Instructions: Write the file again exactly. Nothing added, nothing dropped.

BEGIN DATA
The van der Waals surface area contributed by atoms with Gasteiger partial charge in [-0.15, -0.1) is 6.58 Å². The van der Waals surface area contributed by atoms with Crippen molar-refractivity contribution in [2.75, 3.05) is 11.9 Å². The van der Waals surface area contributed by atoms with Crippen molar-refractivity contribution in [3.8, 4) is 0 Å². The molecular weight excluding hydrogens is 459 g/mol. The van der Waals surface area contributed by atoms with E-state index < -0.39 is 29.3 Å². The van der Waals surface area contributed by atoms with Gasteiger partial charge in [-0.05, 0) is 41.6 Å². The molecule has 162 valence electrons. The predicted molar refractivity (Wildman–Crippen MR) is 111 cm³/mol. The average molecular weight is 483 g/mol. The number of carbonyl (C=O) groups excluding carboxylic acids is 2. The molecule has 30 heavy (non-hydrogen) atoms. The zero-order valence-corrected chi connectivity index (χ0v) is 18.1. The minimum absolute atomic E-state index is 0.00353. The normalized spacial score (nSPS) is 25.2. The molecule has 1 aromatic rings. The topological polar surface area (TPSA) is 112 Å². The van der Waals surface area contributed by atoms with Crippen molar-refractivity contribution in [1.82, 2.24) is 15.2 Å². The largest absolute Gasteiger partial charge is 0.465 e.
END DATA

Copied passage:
The van der Waals surface area contributed by atoms with Gasteiger partial charge in [-0.15, -0.1) is 6.58 Å². The van der Waals surface area contributed by atoms with Crippen molar-refractivity contribution in [2.75, 3.05) is 11.9 Å². The van der Waals surface area contributed by atoms with Crippen molar-refractivity contribution in [3.8, 4) is 0 Å². The molecular weight excluding hydrogens is 459 g/mol. The van der Waals surface area contributed by atoms with E-state index < -0.39 is 29.3 Å². The van der Waals surface area contributed by atoms with Gasteiger partial charge in [-0.05, 0) is 41.6 Å². The molecule has 162 valence electrons. The predicted molar refractivity (Wildman–Crippen MR) is 111 cm³/mol. The average molecular weight is 483 g/mol. The number of carbonyl (C=O) groups excluding carboxylic acids is 2. The molecule has 30 heavy (non-hydrogen) atoms. The zero-order valence-corrected chi connectivity index (χ0v) is 18.1. The minimum absolute atomic E-state index is 0.00353. The normalized spacial score (nSPS) is 25.2. The molecule has 1 aromatic rings. The topological polar surface area (TPSA) is 112 Å². The van der Waals surface area contributed by atoms with Crippen molar-refractivity contribution in [1.82, 2.24) is 15.2 Å². The largest absolute Gasteiger partial charge is 0.465 e.